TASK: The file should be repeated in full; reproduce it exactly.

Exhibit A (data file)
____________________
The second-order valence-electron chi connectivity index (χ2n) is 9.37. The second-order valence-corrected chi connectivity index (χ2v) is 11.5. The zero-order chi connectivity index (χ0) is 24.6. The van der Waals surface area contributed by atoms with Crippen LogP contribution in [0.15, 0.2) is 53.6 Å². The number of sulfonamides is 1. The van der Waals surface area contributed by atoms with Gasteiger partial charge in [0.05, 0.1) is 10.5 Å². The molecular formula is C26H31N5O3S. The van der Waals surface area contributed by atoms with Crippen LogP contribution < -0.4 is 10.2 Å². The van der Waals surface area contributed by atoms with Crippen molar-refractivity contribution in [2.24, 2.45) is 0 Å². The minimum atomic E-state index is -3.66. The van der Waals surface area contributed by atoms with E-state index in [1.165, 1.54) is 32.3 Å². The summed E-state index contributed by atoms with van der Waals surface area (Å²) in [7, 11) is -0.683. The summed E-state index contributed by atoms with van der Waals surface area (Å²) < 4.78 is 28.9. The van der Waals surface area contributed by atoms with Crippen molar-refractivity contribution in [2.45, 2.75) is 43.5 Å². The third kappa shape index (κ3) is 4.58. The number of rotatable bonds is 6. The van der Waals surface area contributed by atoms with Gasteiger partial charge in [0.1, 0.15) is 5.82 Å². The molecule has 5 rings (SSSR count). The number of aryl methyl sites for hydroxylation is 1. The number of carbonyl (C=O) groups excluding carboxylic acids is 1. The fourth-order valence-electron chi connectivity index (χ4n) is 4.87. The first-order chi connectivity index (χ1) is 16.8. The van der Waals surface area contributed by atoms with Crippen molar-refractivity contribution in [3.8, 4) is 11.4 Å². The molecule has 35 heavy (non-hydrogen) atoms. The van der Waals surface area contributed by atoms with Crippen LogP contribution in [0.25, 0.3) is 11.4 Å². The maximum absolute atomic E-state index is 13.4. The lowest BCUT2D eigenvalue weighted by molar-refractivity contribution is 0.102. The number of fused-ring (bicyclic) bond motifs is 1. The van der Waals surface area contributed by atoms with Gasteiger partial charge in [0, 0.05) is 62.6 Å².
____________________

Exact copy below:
The second-order valence-electron chi connectivity index (χ2n) is 9.37. The second-order valence-corrected chi connectivity index (χ2v) is 11.5. The zero-order chi connectivity index (χ0) is 24.6. The van der Waals surface area contributed by atoms with Crippen LogP contribution in [0.15, 0.2) is 53.6 Å². The number of sulfonamides is 1. The van der Waals surface area contributed by atoms with Gasteiger partial charge in [0.05, 0.1) is 10.5 Å². The molecular formula is C26H31N5O3S. The van der Waals surface area contributed by atoms with Crippen LogP contribution < -0.4 is 10.2 Å². The van der Waals surface area contributed by atoms with Crippen molar-refractivity contribution in [2.24, 2.45) is 0 Å². The minimum atomic E-state index is -3.66. The van der Waals surface area contributed by atoms with E-state index in [1.165, 1.54) is 32.3 Å². The summed E-state index contributed by atoms with van der Waals surface area (Å²) in [7, 11) is -0.683. The summed E-state index contributed by atoms with van der Waals surface area (Å²) < 4.78 is 28.9. The van der Waals surface area contributed by atoms with Crippen molar-refractivity contribution in [2.45, 2.75) is 43.5 Å². The third kappa shape index (κ3) is 4.58. The number of rotatable bonds is 6. The van der Waals surface area contributed by atoms with Gasteiger partial charge in [0.1, 0.15) is 5.82 Å². The molecule has 5 rings (SSSR count). The number of aryl methyl sites for hydroxylation is 1. The number of carbonyl (C=O) groups excluding carboxylic acids is 1. The fourth-order valence-electron chi connectivity index (χ4n) is 4.87. The first-order chi connectivity index (χ1) is 16.8. The van der Waals surface area contributed by atoms with Crippen molar-refractivity contribution in [3.8, 4) is 11.4 Å². The molecule has 35 heavy (non-hydrogen) atoms. The van der Waals surface area contributed by atoms with Crippen LogP contribution in [0.25, 0.3) is 11.4 Å². The maximum absolute atomic E-state index is 13.4. The lowest BCUT2D eigenvalue weighted by molar-refractivity contribution is 0.102. The number of fused-ring (bicyclic) bond motifs is 1. The van der Waals surface area contributed by atoms with Gasteiger partial charge in [0, 0.05) is 62.6 Å².